Strength alone generally transfers forces elsewhere, often to no good end. Energy absorption, OTOH, soaks it up and either returns it or disperses it safely.

Thus padded noses and, if nec, masts. Doesn't look as elegant initially as well-faired sculpting, but the impact damage it prevents averts repair time, repair weight, water penetration, hassle, expense, worry, sailing conservatively to avoid damage, etc. I've sailed and crashed the daylights out of several boards well-known to be exceptionally fragile, with no damage since the day I began padding them. An ounce of pads beats half a pound of extra resin and water.
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dcharlton



Joined: 24 Apr 2002
Posts: 250

PostPosted: Tue Sep 24, 2013 4:23 pm    Post subject: Reply with quote

Wow! The lack of wind is really bad when we're thinking about winter projects in September...

Just venting, where's my FALL????????????

DC
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zirtaeb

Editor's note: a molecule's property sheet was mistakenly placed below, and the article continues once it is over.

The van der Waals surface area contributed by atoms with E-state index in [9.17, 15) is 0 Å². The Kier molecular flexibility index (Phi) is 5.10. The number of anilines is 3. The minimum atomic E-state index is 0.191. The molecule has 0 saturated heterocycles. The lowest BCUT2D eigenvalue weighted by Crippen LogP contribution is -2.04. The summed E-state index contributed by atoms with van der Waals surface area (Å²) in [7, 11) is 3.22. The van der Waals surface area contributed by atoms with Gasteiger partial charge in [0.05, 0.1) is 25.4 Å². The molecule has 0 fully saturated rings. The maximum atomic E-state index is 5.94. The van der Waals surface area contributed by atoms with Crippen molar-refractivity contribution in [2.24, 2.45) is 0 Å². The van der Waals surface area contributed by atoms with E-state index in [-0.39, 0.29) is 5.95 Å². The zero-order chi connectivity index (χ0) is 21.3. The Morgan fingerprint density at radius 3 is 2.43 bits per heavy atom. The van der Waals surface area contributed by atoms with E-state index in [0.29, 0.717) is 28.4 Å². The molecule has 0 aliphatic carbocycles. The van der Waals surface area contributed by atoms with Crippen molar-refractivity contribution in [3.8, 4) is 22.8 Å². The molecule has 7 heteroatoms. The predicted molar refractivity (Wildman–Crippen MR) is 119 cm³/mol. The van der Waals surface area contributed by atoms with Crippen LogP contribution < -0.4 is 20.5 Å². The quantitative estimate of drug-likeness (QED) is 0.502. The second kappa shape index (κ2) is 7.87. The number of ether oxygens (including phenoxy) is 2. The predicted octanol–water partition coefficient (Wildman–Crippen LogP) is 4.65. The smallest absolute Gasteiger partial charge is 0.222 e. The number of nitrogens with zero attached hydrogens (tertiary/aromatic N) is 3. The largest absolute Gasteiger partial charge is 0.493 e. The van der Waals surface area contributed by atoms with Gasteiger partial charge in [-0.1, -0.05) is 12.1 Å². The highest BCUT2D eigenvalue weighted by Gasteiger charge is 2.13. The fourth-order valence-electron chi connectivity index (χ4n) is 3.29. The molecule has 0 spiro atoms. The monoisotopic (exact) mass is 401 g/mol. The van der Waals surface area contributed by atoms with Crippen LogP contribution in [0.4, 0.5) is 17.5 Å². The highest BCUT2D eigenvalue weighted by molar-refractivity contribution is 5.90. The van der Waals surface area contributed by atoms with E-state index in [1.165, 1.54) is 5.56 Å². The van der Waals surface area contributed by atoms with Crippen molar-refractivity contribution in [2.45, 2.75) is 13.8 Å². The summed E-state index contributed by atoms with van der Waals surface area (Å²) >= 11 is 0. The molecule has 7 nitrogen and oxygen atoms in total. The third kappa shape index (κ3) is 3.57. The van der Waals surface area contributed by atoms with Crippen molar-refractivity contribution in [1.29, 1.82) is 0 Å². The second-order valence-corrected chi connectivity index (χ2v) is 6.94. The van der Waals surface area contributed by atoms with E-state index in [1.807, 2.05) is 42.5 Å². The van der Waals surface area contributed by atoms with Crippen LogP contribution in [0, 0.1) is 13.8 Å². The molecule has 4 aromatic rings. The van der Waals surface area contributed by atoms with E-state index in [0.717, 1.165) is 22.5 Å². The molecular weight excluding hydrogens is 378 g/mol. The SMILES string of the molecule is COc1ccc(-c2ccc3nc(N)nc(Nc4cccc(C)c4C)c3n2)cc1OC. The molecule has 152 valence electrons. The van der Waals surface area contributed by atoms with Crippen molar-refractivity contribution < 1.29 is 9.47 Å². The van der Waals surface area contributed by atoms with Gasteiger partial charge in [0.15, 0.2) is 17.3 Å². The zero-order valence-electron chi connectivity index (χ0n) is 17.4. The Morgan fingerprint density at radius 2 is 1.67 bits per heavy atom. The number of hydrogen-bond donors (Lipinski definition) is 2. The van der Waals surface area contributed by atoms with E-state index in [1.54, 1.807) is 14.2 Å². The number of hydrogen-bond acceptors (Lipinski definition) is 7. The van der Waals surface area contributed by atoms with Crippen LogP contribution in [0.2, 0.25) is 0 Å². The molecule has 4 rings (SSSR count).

Joined: 03 Jul 2009
Posts: 2148

PostPosted: Tue Sep 24, 2013 4:32 pm    Post subject: Reply with quote

Seems pretty decent breezes today, Tuesday. But ya gotta drive to find it.
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thombiz



Joined: 25 Jun 2007
Posts: 542
Location: Corpus Christi

PostPosted: Wed Sep 25, 2013 12:30 am    Post subject: Reply with quote

Hi Gary, I've redone several board noses and for the most part they turned out well. Here is the approach I would take:
a. Cut the nose off square. This will expose the styrofoam core, and the high density outer foam.
b. Use a router with a plow bit to remove the outer reinforcing and most of the high density foam for a distance of about 3" from where you cut the nose off. Be careful to set the plow depth so that it does not cut the reinforing fiber between the outer high density foam and the styrofoam. You can sand any high density foam down to just above the reinforcing.